Facts about Rochford
St Andrew’s Church, Rochford, is close to Rochford Hall, and is part of Rochford Deanery, within the Bradwell Area of the Church of England Diocese of Chelmsford. Rochford Congregational Church has been part of the local community since 1750. The Congregational Church also established the first Dissenting School in the area; When others were afraid of educating the children of the lower classes because they might prove a danger to the state, the church ensured that ordinary people had “a plain and useful education.”
The town is the main settlement in the Rochford district and takes its name from Rochefort, Old English for Ford of the Hunting Dogs. The River Roach was originally called the Walfleet. It was renamed the Roach in what is known as a back-formation. This is where it is assumed that Rochford means ford over the River Roach so they renamed the river to fit the theory. The town runs into suburban developments in the parishes of Ashingdon and Hawkwell. Kings Hill, in Rochford, was notable for containing the Lawless Court up until the 19th century.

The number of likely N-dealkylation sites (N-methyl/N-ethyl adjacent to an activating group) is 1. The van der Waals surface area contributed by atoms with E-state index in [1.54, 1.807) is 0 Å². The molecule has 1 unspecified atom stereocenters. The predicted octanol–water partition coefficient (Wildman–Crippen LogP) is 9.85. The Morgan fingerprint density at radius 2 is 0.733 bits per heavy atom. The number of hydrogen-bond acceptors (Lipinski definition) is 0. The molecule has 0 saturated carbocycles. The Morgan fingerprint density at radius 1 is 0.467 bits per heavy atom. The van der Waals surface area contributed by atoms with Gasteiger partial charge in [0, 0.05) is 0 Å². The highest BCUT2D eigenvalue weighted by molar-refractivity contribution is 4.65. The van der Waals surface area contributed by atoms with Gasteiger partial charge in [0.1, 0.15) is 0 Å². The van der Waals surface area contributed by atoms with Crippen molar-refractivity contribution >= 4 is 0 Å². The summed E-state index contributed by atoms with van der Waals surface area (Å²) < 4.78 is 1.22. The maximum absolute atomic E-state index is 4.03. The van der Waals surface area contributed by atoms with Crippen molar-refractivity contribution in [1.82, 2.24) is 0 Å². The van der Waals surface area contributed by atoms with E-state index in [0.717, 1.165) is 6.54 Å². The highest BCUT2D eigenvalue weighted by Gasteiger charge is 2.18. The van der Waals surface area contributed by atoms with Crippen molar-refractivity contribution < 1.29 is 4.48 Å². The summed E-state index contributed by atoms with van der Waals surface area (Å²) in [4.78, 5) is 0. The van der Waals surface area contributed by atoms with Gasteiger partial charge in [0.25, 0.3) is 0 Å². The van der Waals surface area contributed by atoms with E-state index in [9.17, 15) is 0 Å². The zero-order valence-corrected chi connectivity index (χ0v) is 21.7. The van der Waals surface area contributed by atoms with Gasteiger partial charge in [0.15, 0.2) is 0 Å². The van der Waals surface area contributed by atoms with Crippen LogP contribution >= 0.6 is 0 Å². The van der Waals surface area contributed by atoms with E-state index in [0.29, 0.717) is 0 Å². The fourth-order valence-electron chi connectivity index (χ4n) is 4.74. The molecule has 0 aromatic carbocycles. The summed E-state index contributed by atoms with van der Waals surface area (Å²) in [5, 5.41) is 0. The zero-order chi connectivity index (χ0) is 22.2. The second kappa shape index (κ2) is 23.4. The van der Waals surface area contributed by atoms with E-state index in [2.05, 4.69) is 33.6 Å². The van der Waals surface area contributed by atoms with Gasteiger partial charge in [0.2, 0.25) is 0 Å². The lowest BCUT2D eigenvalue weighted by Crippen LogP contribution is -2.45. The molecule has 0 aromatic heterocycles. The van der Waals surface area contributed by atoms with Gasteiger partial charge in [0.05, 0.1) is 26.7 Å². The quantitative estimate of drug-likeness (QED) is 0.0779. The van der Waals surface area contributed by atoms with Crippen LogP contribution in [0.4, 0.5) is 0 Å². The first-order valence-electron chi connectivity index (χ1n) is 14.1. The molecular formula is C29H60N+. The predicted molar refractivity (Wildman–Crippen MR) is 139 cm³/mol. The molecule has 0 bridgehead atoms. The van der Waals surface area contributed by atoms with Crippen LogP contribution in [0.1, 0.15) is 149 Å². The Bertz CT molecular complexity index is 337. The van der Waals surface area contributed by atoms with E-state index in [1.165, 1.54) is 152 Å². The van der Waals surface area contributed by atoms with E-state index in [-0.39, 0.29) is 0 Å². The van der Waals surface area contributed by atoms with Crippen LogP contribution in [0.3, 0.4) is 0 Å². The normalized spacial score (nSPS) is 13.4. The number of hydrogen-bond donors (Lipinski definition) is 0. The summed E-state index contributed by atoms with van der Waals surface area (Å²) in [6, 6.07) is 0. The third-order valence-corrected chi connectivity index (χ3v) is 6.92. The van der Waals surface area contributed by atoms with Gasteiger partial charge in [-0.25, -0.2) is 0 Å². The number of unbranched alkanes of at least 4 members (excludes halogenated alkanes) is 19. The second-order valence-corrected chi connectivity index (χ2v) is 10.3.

In 1837 John Banyard and William Bridges took a lease on the old workhouse, which became the first chapel of the Peculiar People, a name taken from Deuteronomy 14:2 and 1 Peter 2:9. The Peculiar People practised a lively form of worship bound by the literal interpretation of the King James Bible, banning both frivolity and medicine.